Wind ‘Does Not Belong’ On Great Lakes Shores: American Bird Conservancy


The American Bird Conservancy (ABC) says a radar study released in July by the U.S. Fish and Wildlife Service (FWS) provides stark evidence that wind turbines on the Great Lakes pose an “unacceptably high risk” to migratory birds and other wildlife. Still, says ABC, this region in New York has been targeted for large wind energy projects, including the proposed Lighthouse Wind facility – one of the nation’s 10 worst for birds, according to a recent report from the group.

The FWS study, conducted in 2013, included monitoring four sites using radar along the shore of Lake Ontario. The radar scanned 24 hours a day in vertical and horizontal planes to capture movement.

At all sites, says the conservancy, the radar recorded high levels of bird and bat activity in or near the “rotor-swept zone” that wind turbines would occupy if built along the lakeshore. Activity was especially high at night – a finding that largely invalidates the use of daytime visual surveys often used by wind energy developers to assess risks to birds, ABC claims.

“This study is the smoking gun in the argument against installing wind energy so close to the lakeshore,” says Dr. Michael Hutchins, director of ABC’s Bird-Smart Wind Energy Program. “If risk to birds means anything to our elected leaders, this should be the death knell to projects like Lighthouse, which is currently under serious consideration by New York’s Public Service Commission.”

The FWS currently recommends that no wind turbines be built within three miles of the Great Lakes’ shorelines, and The Nature Conservancy recommends five miles. However, says ABC, this new radar study suggests that the minimum should be extended even farther – perhaps as far as 10 miles.

Given the findings of the FWS radar study, ABC remains highly concerned about the size and location of the proposed Lighthouse project. If approved, up to 71 turbines would be built along the south shore of Lake Ontario in the middle of a migratory corridor used by millions of birds annually, the group says.

The 570-foot-tall turbines would extend 4.5 miles inland along a 12-mile stretch, but vast numbers of songbirds and raptors concentrate within six miles of the shoreline during spring and fall of each year, according to ABC, adding that bald eagles and grassland birds could also be at risk.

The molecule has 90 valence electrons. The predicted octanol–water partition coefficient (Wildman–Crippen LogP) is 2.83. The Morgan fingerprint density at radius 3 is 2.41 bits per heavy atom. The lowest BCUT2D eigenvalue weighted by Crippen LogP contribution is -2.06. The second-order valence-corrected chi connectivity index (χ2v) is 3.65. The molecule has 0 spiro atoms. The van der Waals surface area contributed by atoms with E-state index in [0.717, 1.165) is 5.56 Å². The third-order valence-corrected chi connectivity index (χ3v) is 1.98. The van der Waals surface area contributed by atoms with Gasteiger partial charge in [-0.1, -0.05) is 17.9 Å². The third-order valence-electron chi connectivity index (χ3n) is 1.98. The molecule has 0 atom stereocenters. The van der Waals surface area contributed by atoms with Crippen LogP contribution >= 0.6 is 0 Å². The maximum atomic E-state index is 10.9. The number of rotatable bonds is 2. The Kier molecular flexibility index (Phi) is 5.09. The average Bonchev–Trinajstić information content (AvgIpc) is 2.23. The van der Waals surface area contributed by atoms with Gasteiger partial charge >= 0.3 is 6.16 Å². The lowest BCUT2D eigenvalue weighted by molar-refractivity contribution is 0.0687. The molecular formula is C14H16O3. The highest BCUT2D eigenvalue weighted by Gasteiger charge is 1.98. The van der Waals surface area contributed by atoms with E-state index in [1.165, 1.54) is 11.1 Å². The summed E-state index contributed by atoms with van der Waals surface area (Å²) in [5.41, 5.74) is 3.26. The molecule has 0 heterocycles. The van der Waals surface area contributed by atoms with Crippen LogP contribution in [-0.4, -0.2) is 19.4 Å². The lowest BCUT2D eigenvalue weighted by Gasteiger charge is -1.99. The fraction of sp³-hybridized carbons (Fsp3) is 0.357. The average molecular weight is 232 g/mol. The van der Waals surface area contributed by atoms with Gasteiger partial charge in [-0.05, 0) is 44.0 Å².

“We hope that renewable energy can help address global climate change,” adds Hutchins. “But how we do it is very important. We must keep wind and solar projects out of important and sensitive habitats for wildlife. We’re not doing a very good job of this now, but with improved regulation and science, leading to proper siting and mitigation, we could make wind energy ‘bird-smart’ energy, too.”

He adds, “The study provides fresh and compelling evidence that wind energy development does not belong on the shores of the Great Lakes, as ABC, Black Swamp Bird Observatory and other conservation groups have argued.”

In 2014, ABC filed a lawsuit against the U.S. Department of the Interior, which the group said violated federal law in its December 2013 ruling to offer wind companies and others to obtain 30-year eagle take permits. Last year, the U.S. District Court for Northern California ruled that the agency did, indeed, violate federal law when it created a regulation to allow wind developers to legally take species protected under the Bald and Golden Eagle Protection Act (BGEPA). As a result, 30-year incidental take permits are no longer available to wind developers under the BGEPA.

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